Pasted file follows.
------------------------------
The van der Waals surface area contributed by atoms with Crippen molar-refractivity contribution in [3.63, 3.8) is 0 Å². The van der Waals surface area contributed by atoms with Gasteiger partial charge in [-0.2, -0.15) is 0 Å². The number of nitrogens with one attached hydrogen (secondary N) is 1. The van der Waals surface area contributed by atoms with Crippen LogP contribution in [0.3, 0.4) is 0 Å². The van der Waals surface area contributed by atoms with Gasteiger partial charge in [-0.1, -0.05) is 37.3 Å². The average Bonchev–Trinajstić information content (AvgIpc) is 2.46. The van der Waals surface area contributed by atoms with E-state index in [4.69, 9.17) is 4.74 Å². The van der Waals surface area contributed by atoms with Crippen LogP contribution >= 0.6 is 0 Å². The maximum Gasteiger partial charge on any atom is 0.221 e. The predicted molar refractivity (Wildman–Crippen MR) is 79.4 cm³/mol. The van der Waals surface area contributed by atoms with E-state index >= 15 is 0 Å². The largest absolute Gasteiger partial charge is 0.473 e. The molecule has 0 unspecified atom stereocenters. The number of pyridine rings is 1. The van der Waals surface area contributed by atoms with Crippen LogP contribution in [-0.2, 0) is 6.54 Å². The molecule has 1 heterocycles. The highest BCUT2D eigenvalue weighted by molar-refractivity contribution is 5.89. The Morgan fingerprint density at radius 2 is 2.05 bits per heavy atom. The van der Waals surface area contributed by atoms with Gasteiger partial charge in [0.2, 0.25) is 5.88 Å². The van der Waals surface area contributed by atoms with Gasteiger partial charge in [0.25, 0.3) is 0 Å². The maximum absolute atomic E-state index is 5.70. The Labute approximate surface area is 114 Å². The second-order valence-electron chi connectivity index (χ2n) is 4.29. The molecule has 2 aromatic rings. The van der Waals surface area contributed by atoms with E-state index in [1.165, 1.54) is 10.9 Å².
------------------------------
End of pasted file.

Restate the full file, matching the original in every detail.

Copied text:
The van der Waals surface area contributed by atoms with Crippen molar-refractivity contribution in [3.63, 3.8) is 0 Å². The van der Waals surface area contributed by atoms with Gasteiger partial charge in [-0.2, -0.15) is 0 Å². The number of nitrogens with one attached hydrogen (secondary N) is 1. The van der Waals surface area contributed by atoms with Crippen LogP contribution in [0.3, 0.4) is 0 Å². The van der Waals surface area contributed by atoms with Gasteiger partial charge in [-0.1, -0.05) is 37.3 Å². The average Bonchev–Trinajstić information content (AvgIpc) is 2.46. The van der Waals surface area contributed by atoms with E-state index in [4.69, 9.17) is 4.74 Å². The van der Waals surface area contributed by atoms with Crippen LogP contribution >= 0.6 is 0 Å². The maximum Gasteiger partial charge on any atom is 0.221 e. The predicted molar refractivity (Wildman–Crippen MR) is 79.4 cm³/mol. The van der Waals surface area contributed by atoms with E-state index >= 15 is 0 Å². The largest absolute Gasteiger partial charge is 0.473 e. The molecule has 0 unspecified atom stereocenters. The number of pyridine rings is 1. The van der Waals surface area contributed by atoms with Crippen LogP contribution in [-0.2, 0) is 6.54 Å². The molecule has 1 heterocycles. The highest BCUT2D eigenvalue weighted by molar-refractivity contribution is 5.89. The Morgan fingerprint density at radius 2 is 2.05 bits per heavy atom. The van der Waals surface area contributed by atoms with Gasteiger partial charge in [0.2, 0.25) is 5.88 Å². The van der Waals surface area contributed by atoms with Gasteiger partial charge in [0.25, 0.3) is 0 Å². The maximum absolute atomic E-state index is 5.70. The Labute approximate surface area is 114 Å². The second-order valence-electron chi connectivity index (χ2n) is 4.29. The molecule has 2 aromatic rings. The van der Waals surface area contributed by atoms with E-state index in [1.165, 1.54) is 10.9 Å².